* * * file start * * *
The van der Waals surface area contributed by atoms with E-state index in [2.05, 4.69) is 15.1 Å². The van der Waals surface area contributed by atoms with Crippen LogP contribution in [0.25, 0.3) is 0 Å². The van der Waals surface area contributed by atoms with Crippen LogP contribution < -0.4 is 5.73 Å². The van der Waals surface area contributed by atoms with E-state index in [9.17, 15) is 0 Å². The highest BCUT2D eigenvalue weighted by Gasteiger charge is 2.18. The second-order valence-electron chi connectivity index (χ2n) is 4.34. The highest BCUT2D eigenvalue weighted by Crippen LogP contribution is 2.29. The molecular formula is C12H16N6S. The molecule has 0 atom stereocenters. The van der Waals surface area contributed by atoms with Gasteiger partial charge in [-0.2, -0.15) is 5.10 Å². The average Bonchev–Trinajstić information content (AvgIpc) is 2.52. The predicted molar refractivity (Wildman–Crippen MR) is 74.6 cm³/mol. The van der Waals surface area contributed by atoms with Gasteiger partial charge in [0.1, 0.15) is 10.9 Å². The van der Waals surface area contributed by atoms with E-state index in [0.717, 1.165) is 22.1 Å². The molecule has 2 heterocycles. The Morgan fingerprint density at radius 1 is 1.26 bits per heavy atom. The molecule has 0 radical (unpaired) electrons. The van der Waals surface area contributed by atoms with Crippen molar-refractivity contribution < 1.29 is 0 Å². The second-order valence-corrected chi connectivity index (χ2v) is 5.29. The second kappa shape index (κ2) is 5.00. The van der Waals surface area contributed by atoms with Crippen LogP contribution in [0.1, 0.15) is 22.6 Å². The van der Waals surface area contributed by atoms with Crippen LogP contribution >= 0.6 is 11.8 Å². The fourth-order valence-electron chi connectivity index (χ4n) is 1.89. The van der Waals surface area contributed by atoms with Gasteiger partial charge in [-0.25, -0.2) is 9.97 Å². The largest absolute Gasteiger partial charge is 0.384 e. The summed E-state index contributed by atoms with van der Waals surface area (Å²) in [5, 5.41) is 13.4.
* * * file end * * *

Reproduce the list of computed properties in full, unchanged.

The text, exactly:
The van der Waals surface area contributed by atoms with E-state index in [2.05, 4.69) is 15.1 Å². The van der Waals surface area contributed by atoms with Crippen LogP contribution in [0.25, 0.3) is 0 Å². The van der Waals surface area contributed by atoms with Crippen LogP contribution < -0.4 is 5.73 Å². The van der Waals surface area contributed by atoms with E-state index in [9.17, 15) is 0 Å². The highest BCUT2D eigenvalue weighted by Gasteiger charge is 2.18. The second-order valence-electron chi connectivity index (χ2n) is 4.34. The highest BCUT2D eigenvalue weighted by Crippen LogP contribution is 2.29. The molecular formula is C12H16N6S. The molecule has 0 atom stereocenters. The van der Waals surface area contributed by atoms with Gasteiger partial charge in [-0.2, -0.15) is 5.10 Å². The average Bonchev–Trinajstić information content (AvgIpc) is 2.52. The predicted molar refractivity (Wildman–Crippen MR) is 74.6 cm³/mol. The van der Waals surface area contributed by atoms with Gasteiger partial charge in [0.1, 0.15) is 10.9 Å². The van der Waals surface area contributed by atoms with E-state index in [0.717, 1.165) is 22.1 Å². The molecule has 2 heterocycles. The Morgan fingerprint density at radius 1 is 1.26 bits per heavy atom. The molecule has 0 radical (unpaired) electrons. The van der Waals surface area contributed by atoms with Crippen molar-refractivity contribution < 1.29 is 0 Å². The second-order valence-corrected chi connectivity index (χ2v) is 5.29. The second kappa shape index (κ2) is 5.00. The van der Waals surface area contributed by atoms with Crippen LogP contribution in [0.1, 0.15) is 22.6 Å². The van der Waals surface area contributed by atoms with Crippen LogP contribution >= 0.6 is 11.8 Å². The fourth-order valence-electron chi connectivity index (χ4n) is 1.89. The van der Waals surface area contributed by atoms with Gasteiger partial charge in [-0.25, -0.2) is 9.97 Å². The largest absolute Gasteiger partial charge is 0.384 e. The summed E-state index contributed by atoms with van der Waals surface area (Å²) in [5, 5.41) is 13.4.